Education Ethics Newspaper Letters

Whose Values? Letter in the Scotsman – 24th June 2015

Robert Canning of the Scottish Secular Society (Letters, 23 June) speaks of universal virtues as if they were self-evident but what are these virtues?
But what does he mean by these? Where do they come from? What is their foundation? Who decides?

Would he accept, for example, that it is a universal virtue that the child in the womb should be protected, or that marriage is between a man and a woman?

The trouble is that the Scottish Secular Society assume that their virtues/values are the default obvious position for all reasonable human beings, and that those who do not share their opinions are somehow not worthy to participate in the modern world.

They have no rational or logical basis for their values other than current fashion and their own sense of cultural ideological superiority.

On the other hand, the Christian tradition provides a sound, reasonable, historically proven basis for “universal values”.

Given the choice between the stability of Christian virtues or the confusion and changeability according to who is in power of secular ones, I wonder what most Scottish parents would choose. The trouble is that the SSS are determined not to let us have that choice and instead, such is their belief in the values of their own virtues, they insist that all children must be educated according to them.

David A Robertson, Moderator, The Free Church of Scotland, Dundee

You can get the original letter here – note the sad and ignorant comments afterwards…..


  1. What were the values of the Church of Scotland ministers and Christians in Edinburgh that called for the death of Thomas Aikenhead – the last person executed for Blasphemy in the UK.

    Every comment I have made on your blog about him has never got through moderation so I doubt this one will but it is a challenge when you claim reasonable proven historical values. What is reasonable about the value of demanding death for blasphemy.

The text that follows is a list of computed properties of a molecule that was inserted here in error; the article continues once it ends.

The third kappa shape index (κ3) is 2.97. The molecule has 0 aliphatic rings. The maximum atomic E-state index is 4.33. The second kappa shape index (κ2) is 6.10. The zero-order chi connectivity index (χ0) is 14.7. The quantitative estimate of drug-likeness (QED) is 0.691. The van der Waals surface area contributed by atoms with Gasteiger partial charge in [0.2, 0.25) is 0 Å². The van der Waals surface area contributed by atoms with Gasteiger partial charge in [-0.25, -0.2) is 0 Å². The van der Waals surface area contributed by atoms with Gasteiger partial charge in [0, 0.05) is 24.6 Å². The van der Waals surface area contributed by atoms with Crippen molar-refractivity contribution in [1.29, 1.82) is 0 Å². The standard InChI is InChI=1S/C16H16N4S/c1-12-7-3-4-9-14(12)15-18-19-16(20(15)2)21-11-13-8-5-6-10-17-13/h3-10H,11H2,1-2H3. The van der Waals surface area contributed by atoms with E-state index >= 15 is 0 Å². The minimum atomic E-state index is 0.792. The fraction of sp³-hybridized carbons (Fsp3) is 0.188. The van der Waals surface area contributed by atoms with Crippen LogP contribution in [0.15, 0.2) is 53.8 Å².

And who would want to live in a country that claims values from a source that systematically denies equality to other people in that country? I am happy that you are Christian and can hold the values you hold. I am also delighted that this country allows same sex marriage. My humanism allows for a country that allows for both, not privilege for one.

    1. Hi Douglas – I’m afraid I don’t know enough about Thomas Aitkenhead or who and why those who ordered his execution. I do know that this example from the 17th century is the only example atheists cite. De facto he is an anomaly. However I can give tens of thousands of instances of people killed within atheist states, because they did not hold the faith of the state. I think it is wrong to demand death for blasphemy.

      Who would want to live in a country that claims values from a source that systematically denies equality to other people in that country? You mean like the Humanist society who want to deny equality of education to Christians? Or those who want to deny ‘equality’ to polygamists?

  2. There was one comment that I hadn’t herd before “Dungeon Master’s Guide” – something creative in that one.

    Seriously though, when it resorts to personal attack and not on the ideas then arguments have been lost. I don’t think you need be concerned about any personal attack on you David – and I hope you see that as an encouragement.

    I think you have them rattled about “universal virtues” as there was over moral values and humans being “good” in your recent “Good Morning Scotland” interview. I do believe in original goodness in humanity in that when God created humans he saw it was good. However it doesn’t take a genius to pick up a newspaper or look at history and see that this cannot be counted on.

    So, humanly, we work with the closest we have got to universal virtues and goodness – the universal declaration of human rights. As you rightly imply, there is no universal inherent understanding of an interpretation of what these are. So we are left to figure these out with the inevitable differences that we see being expressed. Not easy.

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